Weekend Golf Ratings Continue Strong Start With Double-Digit Growth Over '10
The PGA Tour is averaging a 1.9 rating and 2.851 million viewers for its weekend telecasts on CBS and NBC through 14 windows, up 26.6% and 36.3%, respectively, from a 1.5 rating and 2.092 million viewers through the same point last year (12 telecasts) (Austin Karp, THE DAILY). Golf Magazine Senior Editor Mike Walker noted much of the ratings increase is due to Tiger Woods' return, since he "was on sabbatical for this part of the schedule last year." But Woods has played in just three tournaments this year -- making the weekend in just two -- and Walker wondered if golf has been "more exciting this year, or is the increase just a strange quirk (bad winter in the Northeast, weaker competition from other sports, etc.)?" Golf.com's David Dusek wrote if Woods and Phil Mickelson "can turn their games around, ratings could really jump." But SI's Michael Bamberger wrote he does not think "there's much Tiger effect at all." Bamberger: "The rating's are up because the golf's been so good, close to the end, with the contenders showing all sorts of range in terms of age and background and nationality and golfing style." SI's Damon Hack wrote he thinks the increase "speaks to Tiger's return, a bad winter and HDTV." Hack added the NBC-Golf Channel "synergy has probably helped ratings." Meanwhile, SI's Jim Gorant wrote the networks "like to shout about the increases, but when you look at the percentage increase and then calculate how many more viewers that actually translates to, you realize it's not that big of a difference." Gorant: "That means many small things can contribute, who's playing, how close it is, rain in some part of the country, start times, what else is on, etc." (GOLF.com, 3/20).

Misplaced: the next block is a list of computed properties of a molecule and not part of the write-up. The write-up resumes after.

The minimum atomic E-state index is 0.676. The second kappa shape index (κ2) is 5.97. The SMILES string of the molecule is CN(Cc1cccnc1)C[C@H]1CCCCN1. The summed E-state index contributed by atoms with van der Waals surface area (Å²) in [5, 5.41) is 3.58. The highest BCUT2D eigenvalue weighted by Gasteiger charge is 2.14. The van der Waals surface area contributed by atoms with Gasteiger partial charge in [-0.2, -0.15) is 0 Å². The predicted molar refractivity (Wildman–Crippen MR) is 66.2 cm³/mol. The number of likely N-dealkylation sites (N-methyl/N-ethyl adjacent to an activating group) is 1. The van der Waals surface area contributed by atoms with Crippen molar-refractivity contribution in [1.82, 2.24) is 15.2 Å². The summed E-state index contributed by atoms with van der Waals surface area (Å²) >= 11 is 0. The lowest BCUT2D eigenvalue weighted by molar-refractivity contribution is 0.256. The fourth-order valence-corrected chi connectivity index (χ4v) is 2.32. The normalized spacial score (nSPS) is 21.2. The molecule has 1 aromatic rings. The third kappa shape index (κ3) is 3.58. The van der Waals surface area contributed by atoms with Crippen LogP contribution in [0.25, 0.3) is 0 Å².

TOP TALKERS: GOLF WORLD MONDAY's Geoff Russell wrote Golf Channel analyst Brandel Chamblee is one "personality who could improve" NBC's golf coverage. Chamblee since joining Golf Channel after losing his PGA Tour card in '03, has "demonstrated himself to be knowledgeable about the professional game, refreshingly outspoken and relatively unconcerned about who he might offend." Chamblee "has spent most of his career commenting from Golf Channel's studios in Orlando," and the "next step is to see if he can do the same compelling work ... as a member of NBC's tournament team" (GOLF WORLD MONDAY, 3/21 issue). Meanwhile, in St. Petersburg, Tom Jones noted NBC analyst Johnny Miller Sunday during the final round of the PGA Tour Transitions Championship showed "why there might not be a better sports analyst on television." Miller questioned runner-up Webb Simpson's club choice on the final hole before he "drove his tee shot in to the bunker and ended up with a bogey" to give Gary Woodland the win. Jones: "Miller called it before he had seen it. It doesn't get any better than that, folks. ... Anyone can tell viewers what just happened. The best in the business, however, can tell us why it happened, and, better yet, what is about to happen" (ST. PETERSBURG TIMES, 3/21).